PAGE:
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5 Things to Know About Organ Donation After Age 50

There’s no age limit on this gift that keeps giving

hands holding heart with a message that reads: organ donor

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Organ donation and transplantation have made many advances in recent years; they no longer exclude or limit people over age 50. Here are five things you need to know about them today.

1. When you say yes to donation, it’s legally binding.

When many people first got their driver’s licenses, there was often an opportunity to indicate their desire to be an organ donor. A sticker or a symbol on the license let others know, but the next-of-kin could refuse to honor their loved one’s request.

Now all 50 states, the District of Columbia and the U.S. Virgin Islands have enacted First Person Authorization to replace the previous “wish” to be an organ donor. This legislation makes one’s intent to be an organ donor after death legally binding, similar to having a living will or advance directive. The family is relieved from having to make a decision during a difficult time, avoiding disagreement among family members.

2. If you think you’re too old to be an organ donor, think again.

A woman in her 60s is alive and has a healthy liver today, thanks to 95-year-old Cecil Lockhart of West Virginia. Cecil registered to be an organ donor after his son, Stanley, died and became an organ and tissue donor in 2010, ultimately saving or healing 75 other people. With his own passing, Cecil gave “the gift of life” to someone else.

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“The good news is someone over 50 can donate,” says Candy Wells, director of organ utilization at LifeCenter Northwest, a federally designated nonprofit organ procurement organization for Alaska, Montana, north Idaho and Washington. “As the need continues to grow for lifesaving transplants, we continue to partner with transplant programs to explore what is possible. With all donors, including advanced-age donors, we explore organ function of each organ, and if there is a possibility of saving even one life, we move forward.”

3. Organ recipients are most often 50-plus.

The U.S. provided more than 41,000 organs for transplant in 2021. And similar to recent years, about 62 percent of the organs were allocated to people 50 and older.

By midlife, lifestyle and health issues combine to cause damage to organs. In 2021, about 37 percent of organ transplants in people 50 and older involved type 2 diabetes.

Normal wear-and-tear also causes organ function to decline after half a century. Obesity, heart disease, chronic obstructive pulmonary disease (COPD) and kidney disease can lead to organ failure. Sometimes the only hope is a transplant.

4. Research especially needs donors age 50 and older.

“Every part of the body has a researcher waiting to learn from it,” says Gina Dunne Smith, executive director of the International Institute for the Advancement of Medicine. “A majority of our researchers seek organs and tissues from donors from age 50 all the way up to 70 and 80. We get about 1,500 research organs a year. The average age is mid to upper 50s. We recently received donated gifts from an 82-year-old whose family said yes to organ donation and transplant.”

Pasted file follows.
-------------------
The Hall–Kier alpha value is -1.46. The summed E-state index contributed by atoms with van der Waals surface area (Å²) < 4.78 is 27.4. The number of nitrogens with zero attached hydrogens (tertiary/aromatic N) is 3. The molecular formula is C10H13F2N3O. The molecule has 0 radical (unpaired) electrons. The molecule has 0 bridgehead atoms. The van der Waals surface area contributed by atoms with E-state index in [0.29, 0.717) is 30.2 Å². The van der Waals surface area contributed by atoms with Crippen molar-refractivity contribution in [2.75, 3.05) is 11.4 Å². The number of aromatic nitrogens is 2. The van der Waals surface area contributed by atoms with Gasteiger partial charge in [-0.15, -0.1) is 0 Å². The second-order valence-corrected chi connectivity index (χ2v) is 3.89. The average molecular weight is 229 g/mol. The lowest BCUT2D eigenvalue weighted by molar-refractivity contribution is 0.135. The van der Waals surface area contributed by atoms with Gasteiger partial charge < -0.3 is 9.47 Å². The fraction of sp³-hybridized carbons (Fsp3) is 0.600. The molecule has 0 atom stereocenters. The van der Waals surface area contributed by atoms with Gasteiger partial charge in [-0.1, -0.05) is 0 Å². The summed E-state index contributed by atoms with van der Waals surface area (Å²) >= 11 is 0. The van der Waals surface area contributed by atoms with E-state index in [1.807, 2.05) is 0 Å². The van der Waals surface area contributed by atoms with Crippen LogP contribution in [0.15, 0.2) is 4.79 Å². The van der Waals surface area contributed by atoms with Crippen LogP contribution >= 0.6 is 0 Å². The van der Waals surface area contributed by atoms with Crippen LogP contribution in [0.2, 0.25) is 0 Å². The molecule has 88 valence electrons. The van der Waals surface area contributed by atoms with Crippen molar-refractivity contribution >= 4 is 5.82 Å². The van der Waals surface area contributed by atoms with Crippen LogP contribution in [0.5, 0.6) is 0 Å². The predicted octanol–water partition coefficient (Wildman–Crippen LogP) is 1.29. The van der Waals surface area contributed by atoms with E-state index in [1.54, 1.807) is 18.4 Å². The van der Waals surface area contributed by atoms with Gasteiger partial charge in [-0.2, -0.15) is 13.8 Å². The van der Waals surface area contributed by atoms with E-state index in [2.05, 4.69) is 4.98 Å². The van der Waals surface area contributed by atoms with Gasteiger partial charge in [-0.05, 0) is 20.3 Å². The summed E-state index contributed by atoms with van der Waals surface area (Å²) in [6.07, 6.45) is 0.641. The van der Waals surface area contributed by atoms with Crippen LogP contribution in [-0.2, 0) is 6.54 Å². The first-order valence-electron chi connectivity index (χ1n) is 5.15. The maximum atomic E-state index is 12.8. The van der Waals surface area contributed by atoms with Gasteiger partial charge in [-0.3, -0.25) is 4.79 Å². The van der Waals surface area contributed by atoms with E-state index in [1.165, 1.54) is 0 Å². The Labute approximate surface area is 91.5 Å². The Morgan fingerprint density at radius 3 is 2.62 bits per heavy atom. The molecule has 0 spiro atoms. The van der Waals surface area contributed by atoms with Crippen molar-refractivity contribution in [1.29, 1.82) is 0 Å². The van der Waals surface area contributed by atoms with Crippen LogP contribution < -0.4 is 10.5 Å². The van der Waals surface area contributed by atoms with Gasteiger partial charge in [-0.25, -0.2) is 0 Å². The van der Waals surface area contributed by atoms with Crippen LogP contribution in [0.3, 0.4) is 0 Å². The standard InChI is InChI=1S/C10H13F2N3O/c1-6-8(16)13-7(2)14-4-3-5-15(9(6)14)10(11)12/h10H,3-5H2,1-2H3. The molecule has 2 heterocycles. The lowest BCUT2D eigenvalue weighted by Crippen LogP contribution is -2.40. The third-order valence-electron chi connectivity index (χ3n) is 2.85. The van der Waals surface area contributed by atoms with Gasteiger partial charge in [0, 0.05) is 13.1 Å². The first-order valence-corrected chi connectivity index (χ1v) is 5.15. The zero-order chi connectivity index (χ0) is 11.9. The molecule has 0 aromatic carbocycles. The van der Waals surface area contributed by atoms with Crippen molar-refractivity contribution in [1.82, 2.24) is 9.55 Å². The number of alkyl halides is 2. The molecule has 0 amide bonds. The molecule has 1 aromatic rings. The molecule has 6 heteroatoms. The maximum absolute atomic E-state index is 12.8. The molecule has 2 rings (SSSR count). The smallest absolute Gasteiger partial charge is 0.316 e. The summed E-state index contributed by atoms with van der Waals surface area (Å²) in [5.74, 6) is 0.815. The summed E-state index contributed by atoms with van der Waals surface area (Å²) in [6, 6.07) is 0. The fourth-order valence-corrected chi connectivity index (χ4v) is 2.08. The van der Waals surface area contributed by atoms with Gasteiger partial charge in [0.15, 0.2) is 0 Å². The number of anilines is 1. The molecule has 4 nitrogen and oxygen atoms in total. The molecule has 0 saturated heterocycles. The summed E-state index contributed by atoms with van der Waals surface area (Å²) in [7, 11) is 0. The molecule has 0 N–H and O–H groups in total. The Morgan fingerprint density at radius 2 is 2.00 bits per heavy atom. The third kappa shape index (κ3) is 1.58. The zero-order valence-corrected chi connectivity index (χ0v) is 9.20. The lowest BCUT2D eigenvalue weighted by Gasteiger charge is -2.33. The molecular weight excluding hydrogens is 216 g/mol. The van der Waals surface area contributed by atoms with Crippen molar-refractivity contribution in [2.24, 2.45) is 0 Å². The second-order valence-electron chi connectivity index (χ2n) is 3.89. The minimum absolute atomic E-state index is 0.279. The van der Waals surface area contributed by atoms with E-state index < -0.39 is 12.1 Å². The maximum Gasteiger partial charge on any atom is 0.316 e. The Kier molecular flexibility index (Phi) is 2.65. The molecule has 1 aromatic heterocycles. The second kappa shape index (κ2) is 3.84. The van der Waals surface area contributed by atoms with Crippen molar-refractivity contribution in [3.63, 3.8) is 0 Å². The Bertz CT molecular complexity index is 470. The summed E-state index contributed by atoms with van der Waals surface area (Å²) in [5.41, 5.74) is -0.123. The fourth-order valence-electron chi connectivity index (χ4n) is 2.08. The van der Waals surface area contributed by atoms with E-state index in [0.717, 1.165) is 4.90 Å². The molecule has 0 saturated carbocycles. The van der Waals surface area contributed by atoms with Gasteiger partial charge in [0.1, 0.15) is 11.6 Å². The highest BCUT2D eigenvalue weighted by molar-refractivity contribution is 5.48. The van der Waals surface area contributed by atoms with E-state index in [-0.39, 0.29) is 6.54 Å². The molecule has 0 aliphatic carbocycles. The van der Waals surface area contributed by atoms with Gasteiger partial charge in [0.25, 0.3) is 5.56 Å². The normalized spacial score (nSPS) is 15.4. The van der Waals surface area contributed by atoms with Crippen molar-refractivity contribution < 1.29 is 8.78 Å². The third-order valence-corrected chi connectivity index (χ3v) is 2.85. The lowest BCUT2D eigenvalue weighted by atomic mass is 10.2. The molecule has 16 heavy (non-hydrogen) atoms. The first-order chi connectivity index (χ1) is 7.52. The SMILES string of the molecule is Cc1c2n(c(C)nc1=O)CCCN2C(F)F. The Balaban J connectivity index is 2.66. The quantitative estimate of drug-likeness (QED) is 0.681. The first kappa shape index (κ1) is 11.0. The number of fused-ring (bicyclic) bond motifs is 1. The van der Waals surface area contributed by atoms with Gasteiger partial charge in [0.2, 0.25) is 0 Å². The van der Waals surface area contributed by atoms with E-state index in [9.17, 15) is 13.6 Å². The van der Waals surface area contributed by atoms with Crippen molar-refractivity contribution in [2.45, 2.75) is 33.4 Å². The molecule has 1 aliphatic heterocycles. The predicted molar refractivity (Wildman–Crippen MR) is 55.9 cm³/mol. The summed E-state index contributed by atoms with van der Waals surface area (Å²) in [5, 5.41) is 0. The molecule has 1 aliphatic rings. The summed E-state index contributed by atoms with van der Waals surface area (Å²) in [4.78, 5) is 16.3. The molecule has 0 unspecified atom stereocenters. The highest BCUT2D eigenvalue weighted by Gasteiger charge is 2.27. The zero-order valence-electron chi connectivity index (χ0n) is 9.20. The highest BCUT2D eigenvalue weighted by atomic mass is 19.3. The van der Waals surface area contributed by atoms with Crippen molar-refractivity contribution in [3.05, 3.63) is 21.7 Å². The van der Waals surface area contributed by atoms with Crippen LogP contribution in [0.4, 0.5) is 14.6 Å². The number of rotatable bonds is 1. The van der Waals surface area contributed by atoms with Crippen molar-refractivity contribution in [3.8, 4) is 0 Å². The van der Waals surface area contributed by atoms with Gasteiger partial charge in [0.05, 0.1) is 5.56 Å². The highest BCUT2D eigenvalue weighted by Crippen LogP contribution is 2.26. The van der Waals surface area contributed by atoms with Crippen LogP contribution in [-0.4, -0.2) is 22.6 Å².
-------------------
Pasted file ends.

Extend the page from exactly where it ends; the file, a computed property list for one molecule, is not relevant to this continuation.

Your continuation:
Even when organs aren’t able to be transplanted, they can provide researchers with something rare: human tissue to learn about disorders and diseases that can affect everyone. “Every donation allows for a step toward treating, improving or curing a patient,” Smith notes. “We have a pancreas researcher who says, ‘Donors of research organs are heroes in the afterlife in a way that they could never know.’”

5. Donating a kidney isn’t without risks.

Living organ donation makes the news almost every week. In 2020, 5,730 people donated a kidney or portion of their liver to someone needing a transplant to survive. Of these donors, about 35 percent were over age 50; 96 percent donated a kidney.

While the recipient enjoys a positive outcome and improved quality of life, potential living donors should consider their risks. According to the United Network for Organ Sharing (UNOS), donors can experience a longer recovery than their recipients; chronic pain; a 25 to 35 percent loss of function in their remaining kidney; or protein in their urine, a possible sign of diabetes. About one in five donors will develop high blood pressure.

There may be financial risks, too: costs for travel, lodging and meals, as well as lost wages due to time off for testing, surgery and recovery. Some donors may have difficulty getting life, disability or health insurance. Insurance companies may charge higher premiums after the donation.

How can older adults support organ donation?

Nearly 106,000 people are waiting for a transplant; a name is added to the waiting list every nine minutes. Not everyone is able to be an organ donor, even if they register, but registering is the first big step. To ensure you have First Person Authorization, register with your state or add “organ donor” during your next driver’s license renewal.

Suzanne Ball, RN, is a contributing writer who worked in the field of organ and tissue donation and transplantation for 25 years. She is a freelance writer who specializes in medical and health topics.